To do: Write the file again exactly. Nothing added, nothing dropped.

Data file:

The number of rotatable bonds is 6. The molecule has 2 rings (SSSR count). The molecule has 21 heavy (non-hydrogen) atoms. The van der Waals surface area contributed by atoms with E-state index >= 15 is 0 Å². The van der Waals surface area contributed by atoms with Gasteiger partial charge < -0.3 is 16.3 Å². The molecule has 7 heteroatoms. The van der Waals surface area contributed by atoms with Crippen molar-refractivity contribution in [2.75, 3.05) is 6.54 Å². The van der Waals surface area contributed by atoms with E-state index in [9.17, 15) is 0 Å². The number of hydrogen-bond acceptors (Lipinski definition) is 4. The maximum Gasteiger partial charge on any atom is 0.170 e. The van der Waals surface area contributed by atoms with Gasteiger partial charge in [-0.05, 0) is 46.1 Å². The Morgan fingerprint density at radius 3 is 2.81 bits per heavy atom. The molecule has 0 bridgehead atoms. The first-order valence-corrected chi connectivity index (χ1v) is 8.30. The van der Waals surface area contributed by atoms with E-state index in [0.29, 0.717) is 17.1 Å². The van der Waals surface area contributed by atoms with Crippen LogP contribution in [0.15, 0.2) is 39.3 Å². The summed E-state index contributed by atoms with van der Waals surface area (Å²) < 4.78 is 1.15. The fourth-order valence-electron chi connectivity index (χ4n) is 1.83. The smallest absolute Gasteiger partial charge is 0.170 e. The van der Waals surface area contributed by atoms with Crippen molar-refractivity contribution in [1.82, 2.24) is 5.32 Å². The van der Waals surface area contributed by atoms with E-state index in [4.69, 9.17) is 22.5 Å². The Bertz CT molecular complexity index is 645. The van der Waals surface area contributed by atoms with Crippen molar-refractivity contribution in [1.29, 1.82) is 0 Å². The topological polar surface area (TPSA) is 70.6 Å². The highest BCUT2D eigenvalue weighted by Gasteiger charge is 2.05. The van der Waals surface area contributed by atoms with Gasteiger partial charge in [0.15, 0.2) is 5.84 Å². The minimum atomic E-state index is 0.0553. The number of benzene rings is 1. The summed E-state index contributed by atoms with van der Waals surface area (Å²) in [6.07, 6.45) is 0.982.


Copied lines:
The number of rotatable bonds is 6. The molecule has 2 rings (SSSR count). The molecule has 21 heavy (non-hydrogen) atoms. The van der Waals surface area contributed by atoms with E-state index >= 15 is 0 Å². The van der Waals surface area contributed by atoms with Gasteiger partial charge < -0.3 is 16.3 Å². The molecule has 7 heteroatoms. The van der Waals surface area contributed by atoms with Crippen molar-refractivity contribution in [2.75, 3.05) is 6.54 Å². The van der Waals surface area contributed by atoms with E-state index in [9.17, 15) is 0 Å². The number of hydrogen-bond acceptors (Lipinski definition) is 4. The maximum Gasteiger partial charge on any atom is 0.170 e. The van der Waals surface area contributed by atoms with Gasteiger partial charge in [-0.05, 0) is 46.1 Å². The Morgan fingerprint density at radius 3 is 2.81 bits per heavy atom. The molecule has 0 bridgehead atoms. The first-order valence-corrected chi connectivity index (χ1v) is 8.30. The van der Waals surface area contributed by atoms with E-state index in [0.29, 0.717) is 17.1 Å². The van der Waals surface area contributed by atoms with Crippen LogP contribution in [0.15, 0.2) is 39.3 Å². The summed E-state index contributed by atoms with van der Waals surface area (Å²) < 4.78 is 1.15. The fourth-order valence-electron chi connectivity index (χ4n) is 1.83. The smallest absolute Gasteiger partial charge is 0.170 e. The van der Waals surface area contributed by atoms with Crippen molar-refractivity contribution in [1.82, 2.24) is 5.32 Å². The van der Waals surface area contributed by atoms with E-state index in [4.69, 9.17) is 22.5 Å². The Bertz CT molecular complexity index is 645. The van der Waals surface area contributed by atoms with Crippen molar-refractivity contribution in [1.29, 1.82) is 0 Å². The topological polar surface area (TPSA) is 70.6 Å². The highest BCUT2D eigenvalue weighted by Gasteiger charge is 2.05. The van der Waals surface area contributed by atoms with Gasteiger partial charge in [0.15, 0.2) is 5.84 Å². The minimum atomic E-state index is 0.0553. The number of benzene rings is 1. The summed E-state index contributed by atoms with van der Waals surface area (Å²) in [6.07, 6.45) is 0.982.